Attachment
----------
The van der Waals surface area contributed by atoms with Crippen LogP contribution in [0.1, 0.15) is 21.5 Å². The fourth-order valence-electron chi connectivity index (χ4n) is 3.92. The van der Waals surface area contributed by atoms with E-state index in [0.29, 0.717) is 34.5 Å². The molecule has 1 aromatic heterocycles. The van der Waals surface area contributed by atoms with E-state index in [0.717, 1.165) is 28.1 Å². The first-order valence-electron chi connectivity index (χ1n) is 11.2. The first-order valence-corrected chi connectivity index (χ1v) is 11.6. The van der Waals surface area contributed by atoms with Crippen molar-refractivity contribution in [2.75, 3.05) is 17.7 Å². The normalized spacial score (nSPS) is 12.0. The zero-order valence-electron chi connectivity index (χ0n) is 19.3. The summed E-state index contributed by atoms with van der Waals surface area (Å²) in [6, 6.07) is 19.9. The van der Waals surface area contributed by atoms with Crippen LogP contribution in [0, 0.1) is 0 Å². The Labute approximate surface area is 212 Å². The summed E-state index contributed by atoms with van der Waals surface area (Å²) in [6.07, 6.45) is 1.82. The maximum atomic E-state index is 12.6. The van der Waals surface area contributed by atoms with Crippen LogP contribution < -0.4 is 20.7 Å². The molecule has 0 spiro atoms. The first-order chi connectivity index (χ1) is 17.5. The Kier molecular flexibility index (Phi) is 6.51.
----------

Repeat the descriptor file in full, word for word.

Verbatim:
The van der Waals surface area contributed by atoms with Crippen LogP contribution in [0.1, 0.15) is 21.5 Å². The fourth-order valence-electron chi connectivity index (χ4n) is 3.92. The van der Waals surface area contributed by atoms with E-state index in [0.29, 0.717) is 34.5 Å². The molecule has 1 aromatic heterocycles. The van der Waals surface area contributed by atoms with E-state index in [0.717, 1.165) is 28.1 Å². The first-order valence-electron chi connectivity index (χ1n) is 11.2. The first-order valence-corrected chi connectivity index (χ1v) is 11.6. The van der Waals surface area contributed by atoms with Crippen molar-refractivity contribution in [2.75, 3.05) is 17.7 Å². The normalized spacial score (nSPS) is 12.0. The zero-order valence-electron chi connectivity index (χ0n) is 19.3. The summed E-state index contributed by atoms with van der Waals surface area (Å²) in [6, 6.07) is 19.9. The van der Waals surface area contributed by atoms with Crippen LogP contribution in [0, 0.1) is 0 Å². The Labute approximate surface area is 212 Å². The summed E-state index contributed by atoms with van der Waals surface area (Å²) in [6.07, 6.45) is 1.82. The maximum atomic E-state index is 12.6. The van der Waals surface area contributed by atoms with Crippen LogP contribution < -0.4 is 20.7 Å². The molecule has 0 spiro atoms. The first-order chi connectivity index (χ1) is 17.5. The Kier molecular flexibility index (Phi) is 6.51.